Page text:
My personal view on oil is that it’s bound to go up eventually. My opinion is not scientifically researched and I don’t have eye popping charts to show you. I also don’t subscribe to any conspiracy theories. My view on oil is simple and easy to defend. You could probably find the same view out of a 6th grader school notebook. In the short-term it’s impossible to know if the barrel of oil is going to $80 or $20. I heard intelligent cases for both side. If your idea of investing in oil is speculating on the price of oil in the next months or years, good luck. I can’t help with that and anybody pretending to is taking you for a ride. If your idea of investing is finding companies or assets trading below its perceived intrinsic value then I can steer you in the right direction.

My case for higher oil is a simple one. Now remember that it’s just an opinion. Demand worldwide should grow modestly over the next couple years. As a society, we still have a lot of work to do before we can switch to a reliable alternative energy source. Basically, what I’m saying is that we are not getting off our oil addiction anytime soon. I love clean energy and it’s definitely the way to go but I’m not giving up my pickup truck anytime soon for a bicycle (However I heard a company called Tesla is up to pretty amazing things with cars).

I do think that low prices is the cure low prices. The lower the price, the higher the oil consumption. (You can also make the case that higher prices is responsible for lower prices) On the supply side, producers just can’t keep operating at a loss forever. According to the IEA, supply will outstrip demand by 2m barrel per day (bpd) for the rest of 2015 and should equilibrate sometime in 2016. It sounds like a lot but it’s not. During Q2-2015, demand was at ~93.5m bpd and supply is at ~96m bpd but some analysts believe the demand side number will be revised upward with demand for gasoline stronger than expected. According to the Federal Highway Administration, the number of miles travelled on U.S roadways rose to the highest level ever in June. It’s easy to disrupt supply. War, geopolitics, a break down in the infrastructure, a problem at a refinery or with a pipeline, issue with transportations are just a fraction of the potential problems that could disrupt supply. Any problem with supply would therefore result in a rapid draw down of oil inventories. Plus you have millions of barrels that need to be replaced every year just because of depletion. Low prices also impact the economics of drilling, reducing additions to supply. What we are seeing right now is that producers are cutting production or leaving oil in the ground. So there’s a lot of pressure on supply. There’s obviously a lot more to oil than what I just mentioned. If you want to learn more about oil I suggest reading letters by Andrew Hall from Astenbeck Capital. That guy knows his stuff but keep in mind he’s a huge oil bull. A good resource is the IEA Oil Market Report. The U.S. Energy Information Administration also post weekly data on oil and energy.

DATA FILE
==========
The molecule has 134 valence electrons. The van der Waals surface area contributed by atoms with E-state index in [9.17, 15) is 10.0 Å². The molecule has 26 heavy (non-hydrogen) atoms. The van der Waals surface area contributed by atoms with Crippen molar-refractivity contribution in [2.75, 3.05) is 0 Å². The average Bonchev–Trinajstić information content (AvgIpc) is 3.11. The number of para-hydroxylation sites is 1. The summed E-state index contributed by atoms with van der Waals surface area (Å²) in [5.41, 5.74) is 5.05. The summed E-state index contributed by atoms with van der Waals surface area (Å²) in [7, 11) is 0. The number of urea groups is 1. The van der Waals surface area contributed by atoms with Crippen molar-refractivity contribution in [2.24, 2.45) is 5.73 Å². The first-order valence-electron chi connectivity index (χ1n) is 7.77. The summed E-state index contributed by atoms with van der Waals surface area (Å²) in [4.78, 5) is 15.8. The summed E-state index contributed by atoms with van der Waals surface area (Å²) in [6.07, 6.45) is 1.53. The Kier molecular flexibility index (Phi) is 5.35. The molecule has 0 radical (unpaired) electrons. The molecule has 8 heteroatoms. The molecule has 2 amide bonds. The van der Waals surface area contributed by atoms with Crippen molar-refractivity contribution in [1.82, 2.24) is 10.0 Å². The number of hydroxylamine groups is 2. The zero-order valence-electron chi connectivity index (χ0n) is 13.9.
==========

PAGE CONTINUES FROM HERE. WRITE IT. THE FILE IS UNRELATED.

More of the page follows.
Part Two – Investing in Oil